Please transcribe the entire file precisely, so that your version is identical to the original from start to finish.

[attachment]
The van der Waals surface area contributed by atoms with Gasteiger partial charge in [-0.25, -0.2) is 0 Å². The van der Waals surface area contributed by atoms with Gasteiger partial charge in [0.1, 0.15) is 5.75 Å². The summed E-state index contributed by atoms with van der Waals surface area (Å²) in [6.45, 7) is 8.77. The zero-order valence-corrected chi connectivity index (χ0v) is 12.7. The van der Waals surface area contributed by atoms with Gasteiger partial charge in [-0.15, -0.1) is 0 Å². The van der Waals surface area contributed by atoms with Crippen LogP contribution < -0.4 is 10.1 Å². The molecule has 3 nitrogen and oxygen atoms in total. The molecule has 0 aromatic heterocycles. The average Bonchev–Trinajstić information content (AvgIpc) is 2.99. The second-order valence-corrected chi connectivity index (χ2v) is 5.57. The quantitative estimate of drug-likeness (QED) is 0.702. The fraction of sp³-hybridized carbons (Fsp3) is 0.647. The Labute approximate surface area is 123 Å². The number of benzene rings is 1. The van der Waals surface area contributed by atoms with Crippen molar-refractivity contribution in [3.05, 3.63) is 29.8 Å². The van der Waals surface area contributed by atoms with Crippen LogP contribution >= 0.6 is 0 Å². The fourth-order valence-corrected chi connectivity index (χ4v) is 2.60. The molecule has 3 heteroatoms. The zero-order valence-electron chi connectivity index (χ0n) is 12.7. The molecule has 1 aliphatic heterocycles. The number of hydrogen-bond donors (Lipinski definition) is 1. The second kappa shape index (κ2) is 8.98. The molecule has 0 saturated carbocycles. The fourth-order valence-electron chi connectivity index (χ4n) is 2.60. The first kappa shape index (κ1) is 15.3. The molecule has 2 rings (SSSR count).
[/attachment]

The van der Waals surface area contributed by atoms with Gasteiger partial charge in [-0.25, -0.2) is 0 Å². The van der Waals surface area contributed by atoms with Gasteiger partial charge in [0.1, 0.15) is 5.75 Å². The summed E-state index contributed by atoms with van der Waals surface area (Å²) in [6.45, 7) is 8.77. The zero-order valence-corrected chi connectivity index (χ0v) is 12.7. The van der Waals surface area contributed by atoms with Gasteiger partial charge in [-0.15, -0.1) is 0 Å². The van der Waals surface area contributed by atoms with Crippen LogP contribution < -0.4 is 10.1 Å². The molecule has 3 nitrogen and oxygen atoms in total. The molecule has 0 aromatic heterocycles. The average Bonchev–Trinajstić information content (AvgIpc) is 2.99. The second-order valence-corrected chi connectivity index (χ2v) is 5.57. The quantitative estimate of drug-likeness (QED) is 0.702. The fraction of sp³-hybridized carbons (Fsp3) is 0.647. The Labute approximate surface area is 123 Å². The number of benzene rings is 1. The van der Waals surface area contributed by atoms with Crippen molar-refractivity contribution in [3.05, 3.63) is 29.8 Å². The van der Waals surface area contributed by atoms with Crippen LogP contribution >= 0.6 is 0 Å². The fourth-order valence-corrected chi connectivity index (χ4v) is 2.60. The molecule has 3 heteroatoms. The zero-order valence-electron chi connectivity index (χ0n) is 12.7. The molecule has 1 aliphatic heterocycles. The number of hydrogen-bond donors (Lipinski definition) is 1. The second kappa shape index (κ2) is 8.98. The molecule has 0 saturated carbocycles. The fourth-order valence-electron chi connectivity index (χ4n) is 2.60. The first kappa shape index (κ1) is 15.3. The molecule has 2 rings (SSSR count).